At the end of October*, Arthur and I took a short cruise to Freeport in the Bahamas with Celebration Cruise Line. When I say short, I mean: we left the Port of Palm Beach Sunday night, arrived in Freeport Monday morning, left the Bahamas early Monday evening, and were back in Palm Beach Tuesday morning.
For our short time on Grand Bahama, we used the guide services of longtime island resident Erika Gates. We were joined by another birding couple for the day. Our tour included transportation from the port to four different birding locations and a pleasant lunch at the Garden of the Groves. Erika was a friendly and knowledgeable guide and we were very happy to finish the day with our brand new Bahamas list at 49 species, 9 of which were lifers.
Erika picked us up at the port taxi stand after we disembarked. She told us about the history of Freeport on the drive over to our first stop, The Emerald Golf Course. This is an abandoned course which is now a birding hotspot on the island. Here we spent just over an hour and found 26 species, including 5 lifers: White-cheeked Pintail; Least Grebe; La Sagra’s Flycatcher; Red-legged Thrush; and Worm-eating Warbler. That last one was a nemesis of mine for a while, and continues to be a county thorn in my side. They regularly migrate through central Florida, but I manage to miss them every season. So please, don’t ever mention Worm-eating Warblers to me.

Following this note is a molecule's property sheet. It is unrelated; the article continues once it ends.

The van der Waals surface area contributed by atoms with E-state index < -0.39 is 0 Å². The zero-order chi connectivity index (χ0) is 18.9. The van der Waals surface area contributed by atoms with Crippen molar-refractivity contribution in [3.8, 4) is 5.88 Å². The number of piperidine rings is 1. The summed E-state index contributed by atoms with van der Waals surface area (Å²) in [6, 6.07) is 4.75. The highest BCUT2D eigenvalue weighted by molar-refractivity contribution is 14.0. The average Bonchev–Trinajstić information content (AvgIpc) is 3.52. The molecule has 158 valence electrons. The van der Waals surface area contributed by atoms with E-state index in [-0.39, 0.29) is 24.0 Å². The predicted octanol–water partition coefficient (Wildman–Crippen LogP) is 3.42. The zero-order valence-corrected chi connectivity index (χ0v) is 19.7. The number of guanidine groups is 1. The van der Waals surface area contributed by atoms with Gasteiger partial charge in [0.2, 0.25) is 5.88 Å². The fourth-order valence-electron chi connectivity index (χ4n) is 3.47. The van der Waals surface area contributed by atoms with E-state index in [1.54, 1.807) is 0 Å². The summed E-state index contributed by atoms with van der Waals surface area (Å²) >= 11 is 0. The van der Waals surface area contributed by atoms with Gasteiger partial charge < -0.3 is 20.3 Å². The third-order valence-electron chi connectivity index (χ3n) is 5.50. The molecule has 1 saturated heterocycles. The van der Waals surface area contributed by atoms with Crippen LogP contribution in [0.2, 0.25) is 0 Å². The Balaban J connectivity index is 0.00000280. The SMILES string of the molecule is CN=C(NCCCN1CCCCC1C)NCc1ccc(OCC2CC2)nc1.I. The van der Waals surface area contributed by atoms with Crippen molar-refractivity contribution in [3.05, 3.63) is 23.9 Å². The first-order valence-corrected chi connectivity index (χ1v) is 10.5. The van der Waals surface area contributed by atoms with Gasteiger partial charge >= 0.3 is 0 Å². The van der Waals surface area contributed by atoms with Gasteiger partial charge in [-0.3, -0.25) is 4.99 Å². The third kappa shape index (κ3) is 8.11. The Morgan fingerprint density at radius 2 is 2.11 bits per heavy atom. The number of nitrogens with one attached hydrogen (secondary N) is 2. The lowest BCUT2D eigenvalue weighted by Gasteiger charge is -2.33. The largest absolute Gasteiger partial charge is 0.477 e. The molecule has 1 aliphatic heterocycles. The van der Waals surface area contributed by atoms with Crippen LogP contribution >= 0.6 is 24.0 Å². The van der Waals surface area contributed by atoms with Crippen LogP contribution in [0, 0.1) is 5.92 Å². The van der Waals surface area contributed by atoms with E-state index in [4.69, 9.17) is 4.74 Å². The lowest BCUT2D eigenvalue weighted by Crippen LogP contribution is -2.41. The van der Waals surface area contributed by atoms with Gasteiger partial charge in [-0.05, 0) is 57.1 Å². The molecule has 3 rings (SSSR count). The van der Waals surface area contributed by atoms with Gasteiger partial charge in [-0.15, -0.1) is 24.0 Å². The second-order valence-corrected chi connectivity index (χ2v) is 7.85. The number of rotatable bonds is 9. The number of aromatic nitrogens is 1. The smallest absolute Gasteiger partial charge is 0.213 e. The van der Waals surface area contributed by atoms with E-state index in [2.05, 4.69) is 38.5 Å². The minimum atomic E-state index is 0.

Looking for birds at Emerald Golf Course
La Sagra’s Flycatcher at Emerald Golf Course
Least Grebe at Emerald Golf Course
American Kestrel at Emerald Golf Course
Black-throated Green Warbler at Emerald Golf Course
The most exciting bird at this spot was a species I’d seen many times before. We were walking along a dilapidated golf cart path when I noticed a sparrow hopping along the concrete in front of us. I got it in my bins and said something like, “Sparrow up ahead on the path! Hey, that looks like a Lincoln’s Sparrow! What do you think, Erika?” She got a bit excited but also said she did not know what it was, because they don’t get any sparrows on Grand Bahama! All five of us tried to get better looks and I was sure it was a Lincoln’s. I got some photos for ID of this locally rare bird. It was a life bird for Erika.
Lincoln’s Sparrow at Emerald Golf Course
Our next stop was Erika’s house to see what birds might be visiting her extremely bird-friendly property – Garden of the Gates. We walked the paths and checked out the many water features, looking for birds. Here we saw 19 species, including two lifers: Loggerhead Kingbird and Thick-billed Vireo. We also had really nice looks at a bunch of migrants.
Red-legged Thrush in Erika’s yard
Northern Parula in Erika’s yard
Our next destination was Reef Golf Course, another unused golf course, where we saw 7 species during our brief stop. We didn’t add any lifers here, but 5 out of the 7 weren’t seen anywhere else during the day.
Green Heron at Reef Golf Course
Our final stop with Erika was at the wonderful Garden of the Groves, where we had 22 species. Two of these were life birds: Cuban Emerald; and Greater Antillean Bullfinch. The 12-acre tropical garden was designed as a gift to the founders of Freeport, Mr. Wallace Groves and his wife Georgette. In addition to exploring the paths here in search of birds, we had a nice lunch at the on-site cafe.
Cuban Emerald at Garden of the Groves
Our birding group at Garden of the Groves
Our guide Erika at Garden of the Groves
At the end of the afternoon Erika brought us back to the port. From the ship’s deck I kept a list of birds seen at the Freeport Cruise Port, where I found four species total and added my final Bahamas species: Yellow-billed Cuckoo.
We had a Groupon-style deal on the cruise which made this little getaway an affordable short and memorable birding trip.